Noble House Hotels & Resorts: Spearheading Sustainability
By Sophia Yen VP, Development, Noble House Hotels & Resorts | May 2023
According to Booking.com's 2019 Sustainable Travel Report, 70% of global travelers say they would be more likely to book an accommodation knowing it was eco-friendly.
This is not surprising as we have heard similar sentiments from every facet of customer from groups and corporate travelers to leisure travelers and spa and restaurant guests alike.
Given these priorities it is essential for hotels and resorts to invest in sustainability and eco-friendly initiatives in a big way in 2023 and beyond. It is equally critical for hospitality brands to be consistent with their green commitments and above all else, communicate their vision, initiatives and actions to guests frequently by creatively seeking guest participation whenever possible.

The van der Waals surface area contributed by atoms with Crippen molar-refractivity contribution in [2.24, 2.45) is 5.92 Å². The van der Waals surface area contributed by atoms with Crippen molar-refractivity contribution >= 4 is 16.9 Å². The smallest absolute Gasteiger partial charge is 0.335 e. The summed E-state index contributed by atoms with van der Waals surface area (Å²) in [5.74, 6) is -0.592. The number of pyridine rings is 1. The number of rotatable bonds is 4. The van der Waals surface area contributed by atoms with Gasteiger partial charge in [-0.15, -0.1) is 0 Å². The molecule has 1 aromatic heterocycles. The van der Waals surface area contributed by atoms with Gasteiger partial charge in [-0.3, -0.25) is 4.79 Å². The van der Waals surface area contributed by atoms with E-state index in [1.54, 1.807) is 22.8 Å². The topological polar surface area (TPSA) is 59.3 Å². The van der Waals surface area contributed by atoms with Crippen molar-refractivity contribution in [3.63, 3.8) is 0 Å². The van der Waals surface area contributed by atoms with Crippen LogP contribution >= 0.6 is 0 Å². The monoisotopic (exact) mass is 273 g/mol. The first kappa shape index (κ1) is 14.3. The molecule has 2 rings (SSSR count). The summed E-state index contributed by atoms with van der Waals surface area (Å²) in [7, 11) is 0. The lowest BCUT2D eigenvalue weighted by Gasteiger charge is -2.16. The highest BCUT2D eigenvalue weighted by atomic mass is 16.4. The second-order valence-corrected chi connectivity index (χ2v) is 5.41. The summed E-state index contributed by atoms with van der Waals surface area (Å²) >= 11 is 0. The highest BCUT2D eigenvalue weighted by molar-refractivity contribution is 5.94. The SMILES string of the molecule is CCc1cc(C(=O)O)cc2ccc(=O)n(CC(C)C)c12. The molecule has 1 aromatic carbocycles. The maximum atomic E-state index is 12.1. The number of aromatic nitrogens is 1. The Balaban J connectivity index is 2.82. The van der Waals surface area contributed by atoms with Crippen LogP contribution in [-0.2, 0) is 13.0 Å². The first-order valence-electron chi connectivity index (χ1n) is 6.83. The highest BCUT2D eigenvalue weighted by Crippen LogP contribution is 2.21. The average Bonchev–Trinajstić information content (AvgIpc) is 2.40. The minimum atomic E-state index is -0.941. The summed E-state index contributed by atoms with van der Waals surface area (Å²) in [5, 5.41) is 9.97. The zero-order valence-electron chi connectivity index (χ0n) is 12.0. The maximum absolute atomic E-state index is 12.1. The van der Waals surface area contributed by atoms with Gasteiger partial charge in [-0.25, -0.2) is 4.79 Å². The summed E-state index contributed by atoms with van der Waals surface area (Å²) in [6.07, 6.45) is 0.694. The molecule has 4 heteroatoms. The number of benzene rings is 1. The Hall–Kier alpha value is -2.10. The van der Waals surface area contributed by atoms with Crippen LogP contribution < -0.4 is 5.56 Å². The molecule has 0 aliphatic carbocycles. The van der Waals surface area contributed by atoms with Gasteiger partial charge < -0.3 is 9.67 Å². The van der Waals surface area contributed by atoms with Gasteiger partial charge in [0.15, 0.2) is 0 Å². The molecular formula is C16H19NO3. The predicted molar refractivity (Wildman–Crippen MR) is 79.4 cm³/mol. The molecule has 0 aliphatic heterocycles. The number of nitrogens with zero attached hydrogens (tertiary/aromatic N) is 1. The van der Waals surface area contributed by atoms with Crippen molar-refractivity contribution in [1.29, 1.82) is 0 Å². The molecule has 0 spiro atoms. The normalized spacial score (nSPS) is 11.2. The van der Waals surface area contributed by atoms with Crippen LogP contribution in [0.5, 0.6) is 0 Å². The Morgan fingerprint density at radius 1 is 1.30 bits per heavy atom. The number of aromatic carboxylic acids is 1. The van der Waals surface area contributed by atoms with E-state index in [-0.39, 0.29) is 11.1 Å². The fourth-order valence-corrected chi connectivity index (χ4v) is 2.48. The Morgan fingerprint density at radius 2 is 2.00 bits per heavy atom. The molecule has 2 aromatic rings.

Consumer demand for sustainable hotel offerings has grown tenfold over the last several years, and sustainability information is a key component of helping travelers minimize their environmental footprint. In the past decade and even more so in the past five years, society's focus on protecting the world in which we live has taken on a new meaning. For many, it has evolved from the right thing to do to a legitimate passion.
Consumers are embracing eco-friendly practices in their daily lives from waste reduction and elimination, conservation and recycling to "giving back" to the community, all in an effort to preserve our natural resources. Organizations are also going green, with companies that travel for business adding sustainability questions to their RFPs, and certain states such as California requiring hotel brands to be certified with the state in order for government employees to stay at their property.
Taking it one step further, sustainable travel allows consumers to lessen their environmental impact, while also supporting local economies, local cultures and communities. Travelers are looking to make conscientious decisions that reflect these values, frequenting local stores and restaurants rather than chains, and visiting local cultural or historical sites. Simply put – travelers want to be part of the solution, not the problem.